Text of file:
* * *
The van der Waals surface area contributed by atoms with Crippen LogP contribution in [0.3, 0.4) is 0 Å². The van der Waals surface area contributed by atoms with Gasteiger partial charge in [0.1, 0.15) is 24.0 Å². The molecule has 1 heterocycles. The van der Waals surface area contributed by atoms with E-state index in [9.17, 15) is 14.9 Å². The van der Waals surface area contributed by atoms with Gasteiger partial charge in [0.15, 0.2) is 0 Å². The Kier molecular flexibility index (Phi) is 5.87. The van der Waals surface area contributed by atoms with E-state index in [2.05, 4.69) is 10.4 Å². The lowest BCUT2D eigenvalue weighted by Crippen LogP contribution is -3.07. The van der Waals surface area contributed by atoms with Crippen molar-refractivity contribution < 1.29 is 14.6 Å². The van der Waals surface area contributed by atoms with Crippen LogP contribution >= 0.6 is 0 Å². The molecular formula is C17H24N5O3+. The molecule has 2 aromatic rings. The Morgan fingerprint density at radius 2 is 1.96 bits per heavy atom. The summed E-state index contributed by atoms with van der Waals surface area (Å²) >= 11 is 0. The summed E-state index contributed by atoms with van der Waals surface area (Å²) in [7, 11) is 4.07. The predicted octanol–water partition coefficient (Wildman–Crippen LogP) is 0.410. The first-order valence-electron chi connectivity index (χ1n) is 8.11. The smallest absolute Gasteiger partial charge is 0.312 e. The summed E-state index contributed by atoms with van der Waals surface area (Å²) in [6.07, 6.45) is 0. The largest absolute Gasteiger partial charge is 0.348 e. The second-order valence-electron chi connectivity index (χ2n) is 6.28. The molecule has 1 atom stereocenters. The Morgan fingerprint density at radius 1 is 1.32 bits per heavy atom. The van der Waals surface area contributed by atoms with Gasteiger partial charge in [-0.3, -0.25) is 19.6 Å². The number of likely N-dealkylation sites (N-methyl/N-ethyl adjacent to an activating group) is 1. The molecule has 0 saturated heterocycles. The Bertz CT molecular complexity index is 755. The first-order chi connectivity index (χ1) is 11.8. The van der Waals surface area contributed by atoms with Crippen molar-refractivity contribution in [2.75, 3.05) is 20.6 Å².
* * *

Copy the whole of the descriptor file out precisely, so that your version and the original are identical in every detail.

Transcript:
The van der Waals surface area contributed by atoms with Crippen LogP contribution in [0.3, 0.4) is 0 Å². The van der Waals surface area contributed by atoms with Gasteiger partial charge in [0.1, 0.15) is 24.0 Å². The molecule has 1 heterocycles. The van der Waals surface area contributed by atoms with E-state index in [9.17, 15) is 14.9 Å². The van der Waals surface area contributed by atoms with Gasteiger partial charge in [0.15, 0.2) is 0 Å². The Kier molecular flexibility index (Phi) is 5.87. The van der Waals surface area contributed by atoms with E-state index in [2.05, 4.69) is 10.4 Å². The lowest BCUT2D eigenvalue weighted by Crippen LogP contribution is -3.07. The van der Waals surface area contributed by atoms with Crippen molar-refractivity contribution < 1.29 is 14.6 Å². The van der Waals surface area contributed by atoms with Crippen LogP contribution >= 0.6 is 0 Å². The molecular formula is C17H24N5O3+. The molecule has 2 aromatic rings. The Morgan fingerprint density at radius 2 is 1.96 bits per heavy atom. The summed E-state index contributed by atoms with van der Waals surface area (Å²) >= 11 is 0. The summed E-state index contributed by atoms with van der Waals surface area (Å²) in [7, 11) is 4.07. The predicted octanol–water partition coefficient (Wildman–Crippen LogP) is 0.410. The first-order valence-electron chi connectivity index (χ1n) is 8.11. The smallest absolute Gasteiger partial charge is 0.312 e. The summed E-state index contributed by atoms with van der Waals surface area (Å²) in [6.07, 6.45) is 0. The largest absolute Gasteiger partial charge is 0.348 e. The second-order valence-electron chi connectivity index (χ2n) is 6.28. The molecule has 1 atom stereocenters. The Morgan fingerprint density at radius 1 is 1.32 bits per heavy atom. The van der Waals surface area contributed by atoms with Gasteiger partial charge in [-0.3, -0.25) is 19.6 Å². The number of likely N-dealkylation sites (N-methyl/N-ethyl adjacent to an activating group) is 1. The molecule has 0 saturated heterocycles. The Bertz CT molecular complexity index is 755. The first-order chi connectivity index (χ1) is 11.8. The van der Waals surface area contributed by atoms with Crippen molar-refractivity contribution in [2.75, 3.05) is 20.6 Å².